The U.S. Supreme Court ruled last week against the families of terrorism victims in two separate cases in which the plaintiffs accused Google, Twitter and Facebook of “aiding and abetting” attacks by failing to block content promoting terrorism.
The court ruled 9-0 in Twitter v. Taamneh, a case brought by family members of Nawras Alassaf, who was killed in a 2017 ISIS attack in Istanbul.
The second case, Gonzalez v. Google, was sent back to a lower court. The plaintiffs asserted that the companies were liable for the death of American college student Nohemi Gonzalez, who was killed in a café during coordinated ISIS attacks in Paris in 2015.
The May 18 decisions handed a victory to the tech industry by declining to weigh in on the foundational U.S. internet law known as Section 230.
The law, a provision in the 1996 Communications Decency Act, protects online companies from liability for content posted by their users. It also gives internet companies the ability to remove content without liability.
Of the two cases, Gonzalez v. Google gave the Supreme Court the more direct opportunity to tackle Section 230. However, the court said the suit should be dismissed because the plaintiffs didn’t have a case under the Anti-Terrorism Act. It advised the lower court that there was no need to address Section 230.
Shurat HaDin-Israeli Law Center President Nitsana Darshan-Leitner, one of the attorneys for the Gonzalez family, said, “While we are disappointed that the Supreme Court refused to acknowledge the dangers of Section 230’s blanket immunity for the social media platforms and their facilitation of these vital internet services to designated terrorist organizations, we intend to continue to litigate the case when it is remanded.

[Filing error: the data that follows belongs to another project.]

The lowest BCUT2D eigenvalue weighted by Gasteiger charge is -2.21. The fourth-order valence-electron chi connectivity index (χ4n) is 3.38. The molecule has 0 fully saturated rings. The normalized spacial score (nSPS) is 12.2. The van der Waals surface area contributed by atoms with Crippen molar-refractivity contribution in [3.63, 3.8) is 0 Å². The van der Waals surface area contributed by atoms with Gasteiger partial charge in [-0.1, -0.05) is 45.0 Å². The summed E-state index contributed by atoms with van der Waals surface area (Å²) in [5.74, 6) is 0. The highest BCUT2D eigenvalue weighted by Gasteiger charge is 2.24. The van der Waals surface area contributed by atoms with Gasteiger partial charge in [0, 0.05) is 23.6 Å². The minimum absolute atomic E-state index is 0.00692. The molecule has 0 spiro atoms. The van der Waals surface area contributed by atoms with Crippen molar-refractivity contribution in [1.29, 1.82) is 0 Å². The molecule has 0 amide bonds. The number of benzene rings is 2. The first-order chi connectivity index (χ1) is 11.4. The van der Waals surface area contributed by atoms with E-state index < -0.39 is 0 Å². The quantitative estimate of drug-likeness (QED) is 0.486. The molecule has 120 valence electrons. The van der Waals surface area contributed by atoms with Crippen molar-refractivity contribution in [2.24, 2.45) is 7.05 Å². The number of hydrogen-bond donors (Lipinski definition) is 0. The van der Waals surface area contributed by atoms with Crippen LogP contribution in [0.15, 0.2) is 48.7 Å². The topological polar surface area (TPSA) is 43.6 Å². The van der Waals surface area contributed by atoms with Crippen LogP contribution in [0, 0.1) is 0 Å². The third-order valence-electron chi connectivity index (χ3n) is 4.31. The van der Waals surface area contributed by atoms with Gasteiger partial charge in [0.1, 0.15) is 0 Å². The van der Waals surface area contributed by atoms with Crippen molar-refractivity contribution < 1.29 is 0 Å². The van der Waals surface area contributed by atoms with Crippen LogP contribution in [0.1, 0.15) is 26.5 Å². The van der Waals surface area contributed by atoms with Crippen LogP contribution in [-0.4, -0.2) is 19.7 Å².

“It is clearly understood that platforms like YouTube, Twitter and Facebook will never voluntarily act to self-regulate in any meaningful way that safeguards the lives of innocent people or protects the national security of the U.S. or other democratic states. The terror victims accuse the social media giants of knowingly providing their services to extremist groups like ISIS and Hezbollah and will continue to sue them for the devastation they caused to their families,” she added.
Policymakers from both the Democratic and Republican parties called for an overhaul of Section 230 in the wake of the court’s actions, The Wall Street Journal reported.
Not a get-out-of-jail-free card
“The Justices passed on their chance to clarify that Section 230 is not a get-out-of-jail-free card for online platforms when they cause harm,” said Sen. Dick Durbin (D-Ill.), chairman of the Senate Judiciary Committee, according to the newspaper.
Rep. Cathy McMorris Rodgers (R-Wash.) said the court’s decision in Gonzalez v. Google case showed “why we must update the law intended to hold these companies accountable.”
Said Darshan-Leitner, “The battle will now pass to the Congress as well, which can no longer hide on the sidelines. There is bipartisan support to rein in Section 230, and the Gonzalezes and other families of victims intend to press the Congress to amend this antiquated statute that aided in the murder of Noehmi Gonzalez.
“We lawyers see this decision as just another hurdle we need to navigate. It took decades to topple Big Tobacco; we’ll eventually rein in reckless and greed-driven Big Tech as well,” she said.
Republicans and Democrats have concluded that Section 230 gives too much leeway to online companies, though for different reasons. Democrats argue that the provision lets internet platforms avoid responsibility for hate speech and negative content. Republicans say it gives cover for Big Tech to censor conservative voices.
Tech companies argue that revamping Section 230 would lead to a flood of litigation and greater censorship as they block questionable content to avoid the increased liability.
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